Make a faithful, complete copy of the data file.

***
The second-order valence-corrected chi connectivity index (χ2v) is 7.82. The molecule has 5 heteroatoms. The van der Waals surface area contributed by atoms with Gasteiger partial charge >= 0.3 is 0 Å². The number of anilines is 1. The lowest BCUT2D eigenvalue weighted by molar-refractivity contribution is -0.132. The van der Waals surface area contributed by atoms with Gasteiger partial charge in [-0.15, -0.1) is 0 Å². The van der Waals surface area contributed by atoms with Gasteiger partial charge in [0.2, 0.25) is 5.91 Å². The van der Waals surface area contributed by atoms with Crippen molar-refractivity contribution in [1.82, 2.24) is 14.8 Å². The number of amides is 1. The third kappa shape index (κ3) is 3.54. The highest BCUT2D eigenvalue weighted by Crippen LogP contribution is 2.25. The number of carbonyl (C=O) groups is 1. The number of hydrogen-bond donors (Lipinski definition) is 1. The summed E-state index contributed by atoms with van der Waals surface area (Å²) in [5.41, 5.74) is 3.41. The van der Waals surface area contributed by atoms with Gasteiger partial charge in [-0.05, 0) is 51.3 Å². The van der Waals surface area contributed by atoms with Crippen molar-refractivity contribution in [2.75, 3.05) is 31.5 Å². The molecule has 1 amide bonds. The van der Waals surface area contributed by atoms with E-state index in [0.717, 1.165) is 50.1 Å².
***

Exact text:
The second-order valence-corrected chi connectivity index (χ2v) is 7.82. The molecule has 5 heteroatoms. The van der Waals surface area contributed by atoms with Gasteiger partial charge >= 0.3 is 0 Å². The number of anilines is 1. The lowest BCUT2D eigenvalue weighted by molar-refractivity contribution is -0.132. The van der Waals surface area contributed by atoms with Gasteiger partial charge in [-0.15, -0.1) is 0 Å². The van der Waals surface area contributed by atoms with Gasteiger partial charge in [0.2, 0.25) is 5.91 Å². The van der Waals surface area contributed by atoms with Crippen molar-refractivity contribution in [1.82, 2.24) is 14.8 Å². The number of amides is 1. The third kappa shape index (κ3) is 3.54. The highest BCUT2D eigenvalue weighted by Crippen LogP contribution is 2.25. The number of carbonyl (C=O) groups is 1. The number of hydrogen-bond donors (Lipinski definition) is 1. The summed E-state index contributed by atoms with van der Waals surface area (Å²) in [5.41, 5.74) is 3.41. The van der Waals surface area contributed by atoms with Gasteiger partial charge in [-0.05, 0) is 51.3 Å². The van der Waals surface area contributed by atoms with Crippen molar-refractivity contribution in [2.75, 3.05) is 31.5 Å². The molecule has 1 amide bonds. The van der Waals surface area contributed by atoms with E-state index in [0.717, 1.165) is 50.1 Å².